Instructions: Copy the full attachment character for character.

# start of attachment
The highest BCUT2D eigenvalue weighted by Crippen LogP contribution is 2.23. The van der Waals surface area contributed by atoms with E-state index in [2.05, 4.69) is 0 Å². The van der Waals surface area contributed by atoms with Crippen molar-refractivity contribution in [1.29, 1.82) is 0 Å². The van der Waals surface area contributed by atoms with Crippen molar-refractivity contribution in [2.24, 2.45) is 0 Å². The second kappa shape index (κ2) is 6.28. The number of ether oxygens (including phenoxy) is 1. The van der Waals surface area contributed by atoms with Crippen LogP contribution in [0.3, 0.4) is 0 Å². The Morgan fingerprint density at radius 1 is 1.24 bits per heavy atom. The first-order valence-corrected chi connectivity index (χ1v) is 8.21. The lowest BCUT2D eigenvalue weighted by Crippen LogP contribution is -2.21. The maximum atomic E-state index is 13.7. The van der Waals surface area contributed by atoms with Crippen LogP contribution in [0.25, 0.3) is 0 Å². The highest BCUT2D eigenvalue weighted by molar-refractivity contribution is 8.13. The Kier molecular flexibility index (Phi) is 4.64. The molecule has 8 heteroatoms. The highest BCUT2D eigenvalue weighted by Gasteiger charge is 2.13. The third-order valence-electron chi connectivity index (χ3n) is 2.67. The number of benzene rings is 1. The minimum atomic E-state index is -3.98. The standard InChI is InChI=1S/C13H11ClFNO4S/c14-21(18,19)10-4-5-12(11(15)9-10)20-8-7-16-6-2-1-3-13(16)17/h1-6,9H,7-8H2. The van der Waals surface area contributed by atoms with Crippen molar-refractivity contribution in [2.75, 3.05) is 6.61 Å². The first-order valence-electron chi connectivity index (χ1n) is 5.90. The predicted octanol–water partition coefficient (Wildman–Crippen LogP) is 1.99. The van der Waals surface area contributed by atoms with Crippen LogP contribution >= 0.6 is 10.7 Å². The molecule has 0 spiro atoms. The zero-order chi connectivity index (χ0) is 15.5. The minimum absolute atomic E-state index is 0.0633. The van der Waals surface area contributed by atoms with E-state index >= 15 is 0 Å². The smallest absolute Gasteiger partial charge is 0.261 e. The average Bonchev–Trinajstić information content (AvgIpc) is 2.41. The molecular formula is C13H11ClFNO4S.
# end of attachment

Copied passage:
The highest BCUT2D eigenvalue weighted by Crippen LogP contribution is 2.23. The van der Waals surface area contributed by atoms with E-state index in [2.05, 4.69) is 0 Å². The van der Waals surface area contributed by atoms with Crippen molar-refractivity contribution in [1.29, 1.82) is 0 Å². The van der Waals surface area contributed by atoms with Crippen molar-refractivity contribution in [2.24, 2.45) is 0 Å². The second kappa shape index (κ2) is 6.28. The number of ether oxygens (including phenoxy) is 1. The van der Waals surface area contributed by atoms with Crippen LogP contribution in [0.3, 0.4) is 0 Å². The Morgan fingerprint density at radius 1 is 1.24 bits per heavy atom. The first-order valence-corrected chi connectivity index (χ1v) is 8.21. The lowest BCUT2D eigenvalue weighted by Crippen LogP contribution is -2.21. The maximum atomic E-state index is 13.7. The van der Waals surface area contributed by atoms with Crippen LogP contribution in [0.25, 0.3) is 0 Å². The highest BCUT2D eigenvalue weighted by molar-refractivity contribution is 8.13. The Kier molecular flexibility index (Phi) is 4.64. The molecule has 8 heteroatoms. The highest BCUT2D eigenvalue weighted by Gasteiger charge is 2.13. The third-order valence-electron chi connectivity index (χ3n) is 2.67. The number of benzene rings is 1. The minimum atomic E-state index is -3.98. The standard InChI is InChI=1S/C13H11ClFNO4S/c14-21(18,19)10-4-5-12(11(15)9-10)20-8-7-16-6-2-1-3-13(16)17/h1-6,9H,7-8H2. The van der Waals surface area contributed by atoms with Crippen molar-refractivity contribution in [2.75, 3.05) is 6.61 Å². The first-order valence-electron chi connectivity index (χ1n) is 5.90. The predicted octanol–water partition coefficient (Wildman–Crippen LogP) is 1.99. The van der Waals surface area contributed by atoms with Crippen LogP contribution >= 0.6 is 10.7 Å². The molecule has 0 spiro atoms. The zero-order chi connectivity index (χ0) is 15.5. The minimum absolute atomic E-state index is 0.0633. The van der Waals surface area contributed by atoms with E-state index >= 15 is 0 Å². The smallest absolute Gasteiger partial charge is 0.261 e. The average Bonchev–Trinajstić information content (AvgIpc) is 2.41. The molecular formula is C13H11ClFNO4S.